in Banff National Park, Morley Indian Reserve in Alberta and
      Yoho National Park in British Columbia,
      it spins a fanciful account of the building of the Canadian Pacific Railway.


      User Review

      Randolph Scott has his hands full with Victor Jory's disruptions
      28 December 2013 | by msroz (United States)

      ms wrote:

      Although I have about 50 Randolph Scott westerns, there's always room for one more. "Canadian Pacific" was finally aired by TCM as part of the 20th Century Fox package that it has been showing of late. It's an average western, as other reviews indicate. The color is Cinecolor, which makes it look like a 1940s scenic post card, and so it carries a nostalgic feeling with it. Scott wears a leather jacket that looks a bit familiar. Maybe it was a favorite of his.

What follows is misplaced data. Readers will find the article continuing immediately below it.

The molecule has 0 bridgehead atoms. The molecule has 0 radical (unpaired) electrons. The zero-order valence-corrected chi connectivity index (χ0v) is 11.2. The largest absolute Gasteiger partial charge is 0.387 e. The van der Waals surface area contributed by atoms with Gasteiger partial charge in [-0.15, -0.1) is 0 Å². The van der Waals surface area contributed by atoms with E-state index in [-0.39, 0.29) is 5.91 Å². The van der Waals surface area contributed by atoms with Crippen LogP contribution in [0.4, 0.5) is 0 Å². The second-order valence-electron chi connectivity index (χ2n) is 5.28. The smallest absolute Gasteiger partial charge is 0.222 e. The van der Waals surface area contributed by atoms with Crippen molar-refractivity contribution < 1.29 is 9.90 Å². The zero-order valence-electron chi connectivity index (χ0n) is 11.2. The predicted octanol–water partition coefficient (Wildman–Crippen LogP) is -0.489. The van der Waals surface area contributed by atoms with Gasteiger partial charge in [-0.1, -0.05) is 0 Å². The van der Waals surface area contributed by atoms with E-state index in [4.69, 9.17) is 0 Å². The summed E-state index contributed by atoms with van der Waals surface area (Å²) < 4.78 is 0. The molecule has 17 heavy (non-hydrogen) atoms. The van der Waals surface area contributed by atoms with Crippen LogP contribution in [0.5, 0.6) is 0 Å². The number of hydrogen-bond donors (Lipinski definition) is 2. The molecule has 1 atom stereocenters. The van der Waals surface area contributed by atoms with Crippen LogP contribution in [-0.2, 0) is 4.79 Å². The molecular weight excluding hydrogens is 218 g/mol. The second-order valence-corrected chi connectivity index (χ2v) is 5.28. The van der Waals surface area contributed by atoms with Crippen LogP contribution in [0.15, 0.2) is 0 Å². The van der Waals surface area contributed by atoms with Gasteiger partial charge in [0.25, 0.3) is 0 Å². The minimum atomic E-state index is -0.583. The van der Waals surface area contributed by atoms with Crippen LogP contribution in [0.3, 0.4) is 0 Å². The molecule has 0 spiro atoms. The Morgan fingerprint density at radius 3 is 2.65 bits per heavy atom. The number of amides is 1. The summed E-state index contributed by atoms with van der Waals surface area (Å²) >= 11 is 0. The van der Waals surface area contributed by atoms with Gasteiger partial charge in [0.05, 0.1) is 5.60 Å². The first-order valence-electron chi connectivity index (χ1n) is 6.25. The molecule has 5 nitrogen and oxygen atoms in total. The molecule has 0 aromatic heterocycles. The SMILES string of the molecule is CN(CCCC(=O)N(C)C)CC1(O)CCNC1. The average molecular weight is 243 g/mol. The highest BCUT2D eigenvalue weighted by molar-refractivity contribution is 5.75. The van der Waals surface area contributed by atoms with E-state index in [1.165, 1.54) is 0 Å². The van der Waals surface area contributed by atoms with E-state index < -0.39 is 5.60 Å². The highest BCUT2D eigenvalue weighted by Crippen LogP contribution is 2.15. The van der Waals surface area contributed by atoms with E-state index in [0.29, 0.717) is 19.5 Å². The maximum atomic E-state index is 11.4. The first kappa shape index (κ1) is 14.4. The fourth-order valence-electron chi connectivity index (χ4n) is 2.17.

In this story, Victor Jory is the bad guy, stirring up the Indians so that the railroad can't come through and so that he can maintain his trading posts monopoly. He had a 50-year career in the movies and TV.

      Robert Barrat, usually at home in a Warner Bros. movie, is effective as the railroad's general manager. J. Carroll Naish takes care of the dynamite and helps Scott out, but a lot of dynamite goes missing.

      Scott has two women to choose from. One is a doctor, the pacifist Jane Wyman. The other is the spirited Nancy Olson in her first credited movie role. The following year, she had a juicy role in "Sunset Boulevard".

      Scott, who starts off very tight with Olson, slips away to Wyman who saves his life with her blood. She even induces him to hang up his guns. Will that stick? Whom will Scott end up with? Watch and find out.
      Best Wishes
      London- England

      The post was edited 22 times, last by ethanedwards ().